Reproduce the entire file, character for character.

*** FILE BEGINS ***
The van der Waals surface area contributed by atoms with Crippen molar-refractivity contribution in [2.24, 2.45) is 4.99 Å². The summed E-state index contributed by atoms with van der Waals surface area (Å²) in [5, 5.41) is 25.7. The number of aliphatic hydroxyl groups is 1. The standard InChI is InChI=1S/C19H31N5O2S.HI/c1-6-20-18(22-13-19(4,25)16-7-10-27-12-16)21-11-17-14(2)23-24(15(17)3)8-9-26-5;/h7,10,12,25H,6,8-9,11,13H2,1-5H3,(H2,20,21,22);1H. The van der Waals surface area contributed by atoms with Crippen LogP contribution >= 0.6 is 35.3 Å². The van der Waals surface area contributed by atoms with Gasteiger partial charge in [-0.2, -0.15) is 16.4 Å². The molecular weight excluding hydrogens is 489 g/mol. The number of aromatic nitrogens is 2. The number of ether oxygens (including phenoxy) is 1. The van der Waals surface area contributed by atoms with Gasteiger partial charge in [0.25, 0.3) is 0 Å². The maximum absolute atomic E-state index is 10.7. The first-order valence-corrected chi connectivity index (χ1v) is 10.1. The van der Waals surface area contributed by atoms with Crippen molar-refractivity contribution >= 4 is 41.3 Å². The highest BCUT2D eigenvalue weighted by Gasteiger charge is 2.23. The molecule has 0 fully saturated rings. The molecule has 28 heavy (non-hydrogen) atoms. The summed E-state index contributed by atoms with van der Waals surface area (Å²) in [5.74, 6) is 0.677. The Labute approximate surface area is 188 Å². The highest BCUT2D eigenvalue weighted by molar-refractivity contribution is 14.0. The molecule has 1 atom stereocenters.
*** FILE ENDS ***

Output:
The van der Waals surface area contributed by atoms with Crippen molar-refractivity contribution in [2.24, 2.45) is 4.99 Å². The summed E-state index contributed by atoms with van der Waals surface area (Å²) in [5, 5.41) is 25.7. The number of aliphatic hydroxyl groups is 1. The standard InChI is InChI=1S/C19H31N5O2S.HI/c1-6-20-18(22-13-19(4,25)16-7-10-27-12-16)21-11-17-14(2)23-24(15(17)3)8-9-26-5;/h7,10,12,25H,6,8-9,11,13H2,1-5H3,(H2,20,21,22);1H. The van der Waals surface area contributed by atoms with Crippen LogP contribution >= 0.6 is 35.3 Å². The van der Waals surface area contributed by atoms with Gasteiger partial charge in [-0.2, -0.15) is 16.4 Å². The molecular weight excluding hydrogens is 489 g/mol. The number of aromatic nitrogens is 2. The number of ether oxygens (including phenoxy) is 1. The van der Waals surface area contributed by atoms with Gasteiger partial charge in [0.25, 0.3) is 0 Å². The maximum absolute atomic E-state index is 10.7. The first-order valence-corrected chi connectivity index (χ1v) is 10.1. The van der Waals surface area contributed by atoms with Crippen molar-refractivity contribution >= 4 is 41.3 Å². The highest BCUT2D eigenvalue weighted by Gasteiger charge is 2.23. The molecule has 0 fully saturated rings. The molecule has 28 heavy (non-hydrogen) atoms. The summed E-state index contributed by atoms with van der Waals surface area (Å²) in [5.74, 6) is 0.677. The Labute approximate surface area is 188 Å². The highest BCUT2D eigenvalue weighted by molar-refractivity contribution is 14.0. The molecule has 1 atom stereocenters.